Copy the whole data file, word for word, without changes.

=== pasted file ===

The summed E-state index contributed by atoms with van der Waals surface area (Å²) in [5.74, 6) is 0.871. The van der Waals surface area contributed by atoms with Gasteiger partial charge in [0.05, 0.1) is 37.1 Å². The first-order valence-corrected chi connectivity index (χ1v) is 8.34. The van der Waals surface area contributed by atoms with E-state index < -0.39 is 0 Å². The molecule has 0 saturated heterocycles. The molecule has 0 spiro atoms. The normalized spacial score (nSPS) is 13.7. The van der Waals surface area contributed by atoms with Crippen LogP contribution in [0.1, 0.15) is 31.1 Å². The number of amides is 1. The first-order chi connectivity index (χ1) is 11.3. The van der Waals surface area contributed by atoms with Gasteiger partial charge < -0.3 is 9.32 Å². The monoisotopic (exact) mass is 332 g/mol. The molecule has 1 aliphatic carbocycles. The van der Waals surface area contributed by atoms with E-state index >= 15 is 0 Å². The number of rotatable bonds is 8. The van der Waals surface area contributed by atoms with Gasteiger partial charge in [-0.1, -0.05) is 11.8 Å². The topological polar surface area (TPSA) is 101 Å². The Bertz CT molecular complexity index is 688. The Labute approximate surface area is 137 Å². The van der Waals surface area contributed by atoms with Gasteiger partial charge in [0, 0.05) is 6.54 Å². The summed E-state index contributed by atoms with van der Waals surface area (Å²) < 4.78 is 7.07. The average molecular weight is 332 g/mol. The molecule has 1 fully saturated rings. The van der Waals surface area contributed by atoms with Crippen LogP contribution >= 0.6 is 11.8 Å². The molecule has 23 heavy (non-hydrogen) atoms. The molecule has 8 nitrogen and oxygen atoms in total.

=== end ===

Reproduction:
The summed E-state index contributed by atoms with van der Waals surface area (Å²) in [5.74, 6) is 0.871. The van der Waals surface area contributed by atoms with Gasteiger partial charge in [0.05, 0.1) is 37.1 Å². The first-order valence-corrected chi connectivity index (χ1v) is 8.34. The van der Waals surface area contributed by atoms with E-state index < -0.39 is 0 Å². The molecule has 0 saturated heterocycles. The molecule has 0 spiro atoms. The normalized spacial score (nSPS) is 13.7. The van der Waals surface area contributed by atoms with Crippen LogP contribution in [0.1, 0.15) is 31.1 Å². The number of amides is 1. The first-order chi connectivity index (χ1) is 11.3. The van der Waals surface area contributed by atoms with Gasteiger partial charge < -0.3 is 9.32 Å². The monoisotopic (exact) mass is 332 g/mol. The molecule has 1 aliphatic carbocycles. The van der Waals surface area contributed by atoms with E-state index >= 15 is 0 Å². The number of rotatable bonds is 8. The van der Waals surface area contributed by atoms with Gasteiger partial charge in [-0.1, -0.05) is 11.8 Å². The topological polar surface area (TPSA) is 101 Å². The Bertz CT molecular complexity index is 688. The Labute approximate surface area is 137 Å². The van der Waals surface area contributed by atoms with Gasteiger partial charge in [0, 0.05) is 6.54 Å². The summed E-state index contributed by atoms with van der Waals surface area (Å²) < 4.78 is 7.07. The average molecular weight is 332 g/mol. The molecule has 1 fully saturated rings. The van der Waals surface area contributed by atoms with Crippen LogP contribution >= 0.6 is 11.8 Å². The molecule has 23 heavy (non-hydrogen) atoms. The molecule has 8 nitrogen and oxygen atoms in total.